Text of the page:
With Lancel Lannister confessing his sins to the High Sparrow, the Church now knows at the very least that Cersei slept with her cousin multiple times after Robert’s death. They might even know about Robert’s true death if Lancel wished to disclose his party to kingslaying…something I think he might just be wise enough to withhold. In any event, Cersei finds herself in a cell next to Margaery…and with charges far more damning than those of her loving “sister.” Only seconds earlier, Cersei all but kissed the moldy air of Margaery’s sorrows, savoring every breath of the younger queen’s despair while bringing her literal leftovers from the Red Keep. Now, they might share the same executioner if things keep heading in this direction.

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How marvelous.

It was a wonderful ending to an episode that is the very definition of hit-or-miss. Yet, in the end, Game of Thrones delivered another addictively fascinating and engrossing hour of television. So, for the time being, it is hard to focus only on the many missteps this episode has made. Still, winter is coming (and looking at the Winterfell sets, it’s essentially here). As Benioff and Weiss stretch farther and farther away from the safety of Martin’s looming literary Wall, they will need to tread very carefully, lest they find themselves standing on wispy, thin ice about to crack. Because at the moment, it’s at least making creaking sounds beneath their feet.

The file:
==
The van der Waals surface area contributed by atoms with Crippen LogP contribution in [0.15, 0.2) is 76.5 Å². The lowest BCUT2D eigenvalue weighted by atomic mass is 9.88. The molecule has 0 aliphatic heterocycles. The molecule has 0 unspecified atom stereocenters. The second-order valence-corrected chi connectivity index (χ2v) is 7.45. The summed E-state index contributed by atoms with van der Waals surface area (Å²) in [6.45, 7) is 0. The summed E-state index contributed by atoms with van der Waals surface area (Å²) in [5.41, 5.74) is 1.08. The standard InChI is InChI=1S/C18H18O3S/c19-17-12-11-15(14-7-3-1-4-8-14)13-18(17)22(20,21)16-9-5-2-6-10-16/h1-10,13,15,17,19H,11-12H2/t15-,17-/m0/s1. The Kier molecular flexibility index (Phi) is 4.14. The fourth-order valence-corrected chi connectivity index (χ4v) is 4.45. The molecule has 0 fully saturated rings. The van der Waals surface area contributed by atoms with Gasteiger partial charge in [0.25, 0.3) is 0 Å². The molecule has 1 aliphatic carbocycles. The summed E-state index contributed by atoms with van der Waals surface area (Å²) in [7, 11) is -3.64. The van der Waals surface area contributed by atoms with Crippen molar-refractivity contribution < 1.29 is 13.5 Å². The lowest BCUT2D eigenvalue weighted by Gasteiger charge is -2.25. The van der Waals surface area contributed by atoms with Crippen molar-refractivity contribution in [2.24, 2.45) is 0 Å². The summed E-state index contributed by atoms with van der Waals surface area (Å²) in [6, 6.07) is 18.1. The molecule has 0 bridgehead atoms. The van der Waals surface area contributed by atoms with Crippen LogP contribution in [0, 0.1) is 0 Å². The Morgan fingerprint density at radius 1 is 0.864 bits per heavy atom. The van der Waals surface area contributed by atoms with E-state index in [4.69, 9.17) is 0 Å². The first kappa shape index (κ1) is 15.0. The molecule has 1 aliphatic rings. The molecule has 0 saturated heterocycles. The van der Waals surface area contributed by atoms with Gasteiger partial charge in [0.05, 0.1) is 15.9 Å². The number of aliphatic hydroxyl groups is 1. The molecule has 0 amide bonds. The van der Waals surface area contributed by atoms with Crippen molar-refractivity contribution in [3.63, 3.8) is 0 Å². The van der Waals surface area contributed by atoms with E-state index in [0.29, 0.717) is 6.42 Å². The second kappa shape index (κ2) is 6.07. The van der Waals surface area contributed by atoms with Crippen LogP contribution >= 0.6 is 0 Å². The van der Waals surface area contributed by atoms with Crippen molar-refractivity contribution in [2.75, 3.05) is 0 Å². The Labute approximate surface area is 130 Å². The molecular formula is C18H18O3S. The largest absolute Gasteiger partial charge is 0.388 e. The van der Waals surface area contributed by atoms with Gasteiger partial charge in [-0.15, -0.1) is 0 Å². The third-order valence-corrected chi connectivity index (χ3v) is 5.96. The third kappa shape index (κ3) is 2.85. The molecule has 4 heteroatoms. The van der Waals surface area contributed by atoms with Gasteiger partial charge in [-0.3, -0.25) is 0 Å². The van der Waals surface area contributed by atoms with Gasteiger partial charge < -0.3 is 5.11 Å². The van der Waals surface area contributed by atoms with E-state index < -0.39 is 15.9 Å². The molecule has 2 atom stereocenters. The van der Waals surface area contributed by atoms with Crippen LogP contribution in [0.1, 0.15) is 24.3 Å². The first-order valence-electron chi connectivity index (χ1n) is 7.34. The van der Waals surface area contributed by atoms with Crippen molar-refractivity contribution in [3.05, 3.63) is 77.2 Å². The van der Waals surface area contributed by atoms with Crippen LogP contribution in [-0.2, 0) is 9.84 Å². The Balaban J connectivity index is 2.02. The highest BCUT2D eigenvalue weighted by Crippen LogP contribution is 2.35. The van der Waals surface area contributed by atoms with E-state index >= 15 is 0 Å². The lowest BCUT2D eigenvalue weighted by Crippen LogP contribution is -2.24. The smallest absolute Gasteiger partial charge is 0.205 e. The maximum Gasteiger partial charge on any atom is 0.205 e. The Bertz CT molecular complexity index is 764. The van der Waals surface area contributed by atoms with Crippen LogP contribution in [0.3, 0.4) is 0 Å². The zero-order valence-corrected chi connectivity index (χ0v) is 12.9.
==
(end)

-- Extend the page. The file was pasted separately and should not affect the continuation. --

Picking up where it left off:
Nevertheless, I could watch Cersei’s imprisonment a thousand times. Now, if only they’d also let Jerome Flynn sing us out of an end credits with a full, appropriate version to “The Dornishman’s Wife” this season…

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3 out of 5